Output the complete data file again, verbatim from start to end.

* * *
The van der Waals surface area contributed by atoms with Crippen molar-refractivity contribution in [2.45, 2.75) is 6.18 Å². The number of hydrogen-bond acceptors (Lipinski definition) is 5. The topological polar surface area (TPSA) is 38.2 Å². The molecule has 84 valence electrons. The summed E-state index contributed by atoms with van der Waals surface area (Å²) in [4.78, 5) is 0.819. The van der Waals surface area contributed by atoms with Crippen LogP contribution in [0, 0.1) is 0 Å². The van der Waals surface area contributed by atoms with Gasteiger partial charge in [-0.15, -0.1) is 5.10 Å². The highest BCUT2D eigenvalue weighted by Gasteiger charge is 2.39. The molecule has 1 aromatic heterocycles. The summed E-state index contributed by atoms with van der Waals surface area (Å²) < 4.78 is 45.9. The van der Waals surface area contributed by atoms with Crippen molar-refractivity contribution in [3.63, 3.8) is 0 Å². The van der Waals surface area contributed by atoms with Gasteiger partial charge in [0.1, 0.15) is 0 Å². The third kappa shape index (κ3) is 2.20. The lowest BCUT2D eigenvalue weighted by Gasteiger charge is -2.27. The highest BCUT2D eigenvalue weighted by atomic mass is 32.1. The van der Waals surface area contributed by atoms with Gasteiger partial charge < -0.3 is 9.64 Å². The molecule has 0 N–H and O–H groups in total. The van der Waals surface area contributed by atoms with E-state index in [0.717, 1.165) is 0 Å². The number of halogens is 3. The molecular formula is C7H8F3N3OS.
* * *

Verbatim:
The van der Waals surface area contributed by atoms with Crippen molar-refractivity contribution in [2.45, 2.75) is 6.18 Å². The number of hydrogen-bond acceptors (Lipinski definition) is 5. The topological polar surface area (TPSA) is 38.2 Å². The molecule has 84 valence electrons. The summed E-state index contributed by atoms with van der Waals surface area (Å²) in [4.78, 5) is 0.819. The van der Waals surface area contributed by atoms with Crippen LogP contribution in [0, 0.1) is 0 Å². The van der Waals surface area contributed by atoms with Gasteiger partial charge in [-0.15, -0.1) is 5.10 Å². The highest BCUT2D eigenvalue weighted by Gasteiger charge is 2.39. The molecule has 1 aromatic heterocycles. The summed E-state index contributed by atoms with van der Waals surface area (Å²) < 4.78 is 45.9. The van der Waals surface area contributed by atoms with Crippen molar-refractivity contribution in [3.63, 3.8) is 0 Å². The van der Waals surface area contributed by atoms with Gasteiger partial charge in [0.1, 0.15) is 0 Å². The third kappa shape index (κ3) is 2.20. The lowest BCUT2D eigenvalue weighted by Gasteiger charge is -2.27. The highest BCUT2D eigenvalue weighted by atomic mass is 32.1. The van der Waals surface area contributed by atoms with Gasteiger partial charge < -0.3 is 9.64 Å². The molecule has 0 N–H and O–H groups in total. The van der Waals surface area contributed by atoms with E-state index in [0.717, 1.165) is 0 Å². The number of halogens is 3. The molecular formula is C7H8F3N3OS.